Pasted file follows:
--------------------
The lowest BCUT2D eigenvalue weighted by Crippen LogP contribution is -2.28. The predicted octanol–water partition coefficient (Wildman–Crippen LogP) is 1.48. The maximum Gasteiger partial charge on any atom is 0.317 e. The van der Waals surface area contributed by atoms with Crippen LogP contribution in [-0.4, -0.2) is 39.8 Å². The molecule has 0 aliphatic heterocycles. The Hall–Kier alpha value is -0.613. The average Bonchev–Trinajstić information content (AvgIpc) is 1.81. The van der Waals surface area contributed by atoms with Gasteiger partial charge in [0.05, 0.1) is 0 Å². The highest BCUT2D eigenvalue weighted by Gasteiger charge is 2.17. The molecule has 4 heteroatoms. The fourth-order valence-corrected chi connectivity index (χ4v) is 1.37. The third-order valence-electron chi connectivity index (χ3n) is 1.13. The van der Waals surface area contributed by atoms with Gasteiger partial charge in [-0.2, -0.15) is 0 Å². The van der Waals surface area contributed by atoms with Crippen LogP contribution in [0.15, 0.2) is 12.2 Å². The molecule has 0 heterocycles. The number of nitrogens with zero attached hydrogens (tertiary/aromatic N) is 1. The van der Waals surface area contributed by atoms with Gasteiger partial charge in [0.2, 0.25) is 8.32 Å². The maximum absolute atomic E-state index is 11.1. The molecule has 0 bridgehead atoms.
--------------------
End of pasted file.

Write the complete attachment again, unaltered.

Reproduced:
The lowest BCUT2D eigenvalue weighted by Crippen LogP contribution is -2.28. The predicted octanol–water partition coefficient (Wildman–Crippen LogP) is 1.48. The maximum Gasteiger partial charge on any atom is 0.317 e. The van der Waals surface area contributed by atoms with Crippen LogP contribution in [-0.4, -0.2) is 39.8 Å². The molecule has 0 aliphatic heterocycles. The Hall–Kier alpha value is -0.613. The average Bonchev–Trinajstić information content (AvgIpc) is 1.81. The van der Waals surface area contributed by atoms with Gasteiger partial charge in [0.05, 0.1) is 0 Å². The highest BCUT2D eigenvalue weighted by Gasteiger charge is 2.17. The molecule has 4 heteroatoms. The fourth-order valence-corrected chi connectivity index (χ4v) is 1.37. The third-order valence-electron chi connectivity index (χ3n) is 1.13. The van der Waals surface area contributed by atoms with Gasteiger partial charge in [-0.2, -0.15) is 0 Å². The van der Waals surface area contributed by atoms with Crippen LogP contribution in [0.15, 0.2) is 12.2 Å². The molecule has 0 heterocycles. The number of nitrogens with zero attached hydrogens (tertiary/aromatic N) is 1. The van der Waals surface area contributed by atoms with Gasteiger partial charge in [0.2, 0.25) is 8.32 Å². The maximum absolute atomic E-state index is 11.1. The molecule has 0 bridgehead atoms.